Determine Who Takes Decisions on Marginalist Theories Exam
2022 Semester Exam Solution on Marginalist Theories from the Northwestern University
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Exam Question: explain major marginalist theories and how their contributors distinctively argued
Exam Solution: One of the crucial assumptions of the marginalist theory of the firm, and indeed almost all other theories, is that decisions are taken in a unitary manner. Early theories assumed what was then very common, the owner-manager or sole proprietor. He identified the business's profit with his income and thus tried to maximize profits. However, the advent of a large company with thousands of shareholders meant that owners could not be managers. Some theories explore how these managers might make different decisions from owner-managers and why. As a group, they are called managerial theories. We then look at theories which concentrate on the complexity of decision-making in a large company and how this is organized, usually termed behavioural theories. Finally, we discuss the value of these theories of the firm.
The Managerial Revolution
Since the work of Berle and Means (1932), attention has been directed to the separation of ownership and control in large companies. Such companies commonly have thousands of shareholders who obviously cannot all participate in decision-making and managers who do not usually have large shareholdings, if they have any. Thus the shareholders can be expected to have the traditional interest in profit, while the managers will view the business more as employees. If we examine Berle and Means's ideas more closely, we see that they are putting forward four hypotheses which can be compared with the available evidence:
- That economic power is increasingly concentrated in the hands of a few large manufacturing companies;
- That their assets are controlled by professional managers who do not own large proportions of their shares;
- That they do not have to raise much money from the capital market and thus do not have to be profit-orientated; and
- That managers tend to develop a 'corporate conscience' which leads them away from the less acceptable aspects of profit maximization.
We now look at the evidence for each hypothesis.
The concentration of economic power
We can find evidence that economic power is concentrated and agree that this power is growing, as Berle and Means (1967) show % of Net Capital Assets of US manufacturing companies owned by the 100 largest companies
However, this still leaves a sizeable proportion of manufacturing output coming from the smaller firms and does not tell us anything about the much larger 'service' sector of the US economy.
Separation of ownership and control
Evidence for this hypothesis is conflicting. In the UK, the percentage of a firm's shares held by its directors appears to have declined - from 2.8% in 1936 to 1.5% in 1951 (Florence, 1961). The average value of directors' shareholding remained low:
However, in the US, Lewellen (1971) has shown that the top managers in large companies do hold considerable blocks of shares:
Average holdings of the four top managers after the chief executive
1953 $ 300,000
Thus managers of US companies might be expected to be more concerned with profits and dividends than UK managers. Still, we do not have any strong evidence to support this logical deduction. The other aspect of the separation of ownership and control is that managers are not vulnerable to shareholder pressure because shareholdings are so fragmented. There is an interesting discussion of this point in the further reading by Wildsmith. Here we can mention the evidence that shareholders attack the directors of companies that perform badly and that many companies now have large, 'controlling blocks of shares held by financial institutions such as pension funds and insurance companies, which are very interested in profits. Thus the idea of the 'irresponsible' management of large companies seems less credible than if we merely list the actual number of shareholders in a large company.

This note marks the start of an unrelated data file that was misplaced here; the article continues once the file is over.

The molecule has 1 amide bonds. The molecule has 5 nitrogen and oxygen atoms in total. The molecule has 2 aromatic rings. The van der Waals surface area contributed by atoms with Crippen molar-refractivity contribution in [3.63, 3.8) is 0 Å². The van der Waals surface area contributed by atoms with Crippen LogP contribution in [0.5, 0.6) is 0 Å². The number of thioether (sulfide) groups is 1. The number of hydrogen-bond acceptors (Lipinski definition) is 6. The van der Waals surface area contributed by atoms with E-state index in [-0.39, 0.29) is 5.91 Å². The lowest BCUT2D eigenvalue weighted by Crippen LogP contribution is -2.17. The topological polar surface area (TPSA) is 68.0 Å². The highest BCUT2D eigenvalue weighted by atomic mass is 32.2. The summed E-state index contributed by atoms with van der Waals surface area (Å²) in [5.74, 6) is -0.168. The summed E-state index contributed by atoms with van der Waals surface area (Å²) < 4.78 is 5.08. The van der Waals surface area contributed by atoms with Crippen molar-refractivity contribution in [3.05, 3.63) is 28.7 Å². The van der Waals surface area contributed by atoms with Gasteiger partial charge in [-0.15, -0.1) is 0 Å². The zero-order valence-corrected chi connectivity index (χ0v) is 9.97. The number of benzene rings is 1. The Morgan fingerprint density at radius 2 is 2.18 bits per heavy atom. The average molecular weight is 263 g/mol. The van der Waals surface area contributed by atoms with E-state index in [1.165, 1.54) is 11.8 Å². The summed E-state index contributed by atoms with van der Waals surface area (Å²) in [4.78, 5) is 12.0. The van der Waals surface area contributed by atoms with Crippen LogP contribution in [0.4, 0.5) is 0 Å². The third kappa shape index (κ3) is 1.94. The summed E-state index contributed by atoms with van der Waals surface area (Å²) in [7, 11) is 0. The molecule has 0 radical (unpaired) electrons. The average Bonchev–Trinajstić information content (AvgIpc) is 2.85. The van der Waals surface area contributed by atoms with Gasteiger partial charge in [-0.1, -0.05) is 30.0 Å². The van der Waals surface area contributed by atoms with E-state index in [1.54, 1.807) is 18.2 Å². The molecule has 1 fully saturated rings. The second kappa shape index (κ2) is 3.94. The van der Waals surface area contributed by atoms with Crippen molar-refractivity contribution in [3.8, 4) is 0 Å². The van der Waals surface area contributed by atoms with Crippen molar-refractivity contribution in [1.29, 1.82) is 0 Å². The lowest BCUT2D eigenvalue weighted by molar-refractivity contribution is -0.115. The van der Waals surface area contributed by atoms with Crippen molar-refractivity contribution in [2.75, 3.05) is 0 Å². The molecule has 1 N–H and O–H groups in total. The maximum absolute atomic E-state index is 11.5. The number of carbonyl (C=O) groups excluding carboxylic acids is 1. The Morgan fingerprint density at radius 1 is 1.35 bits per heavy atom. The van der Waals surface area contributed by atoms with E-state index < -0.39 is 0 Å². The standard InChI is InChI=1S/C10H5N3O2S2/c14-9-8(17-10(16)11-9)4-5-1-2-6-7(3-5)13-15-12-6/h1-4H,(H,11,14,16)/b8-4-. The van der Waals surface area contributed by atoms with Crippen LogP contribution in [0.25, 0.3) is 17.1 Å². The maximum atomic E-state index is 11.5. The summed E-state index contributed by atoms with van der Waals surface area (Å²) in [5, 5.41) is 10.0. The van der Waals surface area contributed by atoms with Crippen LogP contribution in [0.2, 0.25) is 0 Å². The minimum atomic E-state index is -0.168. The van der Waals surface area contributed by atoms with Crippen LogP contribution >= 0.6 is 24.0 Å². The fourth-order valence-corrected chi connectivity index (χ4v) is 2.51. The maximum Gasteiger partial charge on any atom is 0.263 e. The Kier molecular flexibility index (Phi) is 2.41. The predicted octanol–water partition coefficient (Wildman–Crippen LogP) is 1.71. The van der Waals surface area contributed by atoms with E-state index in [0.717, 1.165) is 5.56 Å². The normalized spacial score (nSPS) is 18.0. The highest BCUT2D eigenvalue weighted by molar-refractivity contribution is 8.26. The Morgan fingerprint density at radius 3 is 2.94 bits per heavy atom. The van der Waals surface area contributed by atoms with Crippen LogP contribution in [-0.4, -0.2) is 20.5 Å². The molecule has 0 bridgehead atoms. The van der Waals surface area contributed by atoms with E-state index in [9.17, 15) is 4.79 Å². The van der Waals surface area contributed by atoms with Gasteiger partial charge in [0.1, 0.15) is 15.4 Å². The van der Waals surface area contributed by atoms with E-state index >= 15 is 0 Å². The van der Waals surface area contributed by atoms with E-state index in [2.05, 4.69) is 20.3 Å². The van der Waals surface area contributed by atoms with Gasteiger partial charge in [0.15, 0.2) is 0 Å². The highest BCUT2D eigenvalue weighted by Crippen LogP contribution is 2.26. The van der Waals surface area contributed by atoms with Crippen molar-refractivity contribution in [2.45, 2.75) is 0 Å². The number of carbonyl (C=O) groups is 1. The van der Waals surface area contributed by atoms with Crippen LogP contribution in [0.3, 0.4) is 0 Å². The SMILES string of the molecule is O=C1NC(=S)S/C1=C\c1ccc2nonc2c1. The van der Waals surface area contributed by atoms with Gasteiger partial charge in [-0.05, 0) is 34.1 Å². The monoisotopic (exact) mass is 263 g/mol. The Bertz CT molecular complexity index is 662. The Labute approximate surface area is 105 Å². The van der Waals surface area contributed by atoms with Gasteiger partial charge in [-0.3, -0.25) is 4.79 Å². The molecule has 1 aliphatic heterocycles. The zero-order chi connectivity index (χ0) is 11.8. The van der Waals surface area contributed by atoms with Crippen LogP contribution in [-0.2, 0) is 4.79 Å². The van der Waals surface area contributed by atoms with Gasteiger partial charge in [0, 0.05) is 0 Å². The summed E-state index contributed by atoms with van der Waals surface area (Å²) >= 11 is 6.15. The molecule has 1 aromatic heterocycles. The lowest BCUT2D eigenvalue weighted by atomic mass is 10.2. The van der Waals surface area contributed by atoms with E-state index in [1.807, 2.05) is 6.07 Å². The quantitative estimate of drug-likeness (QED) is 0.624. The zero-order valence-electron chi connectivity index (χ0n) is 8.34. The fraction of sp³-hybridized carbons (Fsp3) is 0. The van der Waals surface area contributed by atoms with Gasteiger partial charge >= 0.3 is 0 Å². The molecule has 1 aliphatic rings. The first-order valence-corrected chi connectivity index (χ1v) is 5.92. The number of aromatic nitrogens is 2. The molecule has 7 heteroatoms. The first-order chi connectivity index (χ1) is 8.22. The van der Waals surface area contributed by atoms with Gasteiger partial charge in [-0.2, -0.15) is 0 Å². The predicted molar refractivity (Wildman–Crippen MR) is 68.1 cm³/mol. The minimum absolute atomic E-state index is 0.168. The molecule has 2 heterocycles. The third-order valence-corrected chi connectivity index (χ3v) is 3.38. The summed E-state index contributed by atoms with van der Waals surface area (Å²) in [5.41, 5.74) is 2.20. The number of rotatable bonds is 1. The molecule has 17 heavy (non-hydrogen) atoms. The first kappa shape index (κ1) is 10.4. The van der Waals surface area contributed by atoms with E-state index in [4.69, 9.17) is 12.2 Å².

Insulation from market pressure
Berle and Means suggested that large firms tended to obtain about 60% of their finance from profit, about 20% from loans, and only 20% from the capital market by issues of shares, thus effectively minimizing the influence of investors on their performance. If they did not need to raise much money from the market, they did not need to pay as much attention to profitability and dividends. Again there is an interesting discussion of the evidence in Wildsmith's book. We can add that managers will become more profit conscious as they become more 'professional' and apply discounting techniques to investment decisions. Having internally-generated funds may not make them less profit conscious because the internal funds are dependent on creating profit, and 'professional' analysis of investment opportunities tends to disregard the source of funds and concentrate on its most profitable use. (This is explained further in Chapter 17.) Thus the insulation from market pressure is perhaps less than, and less important than, Berle and Means suggested.
During the 1960s, there appeared another limitation on the freedom of managers to disregard profit. This was the rise of individuals and firms which specialized in 'taking over' other firms. Individual cases are often complex, but the basic principles of takeovers are very simple. A firm is worth taking over if the present management is not producing as high a return from its assets as it is reasonable to expect. Thus firms which do not pay much attention to profit will be vulnerable to bids for their shares, and a large number of shareholders will then be a disadvantage to the present management. So managers may be wary of letting the market valuation of their company slip too much by not paying adequate dividends.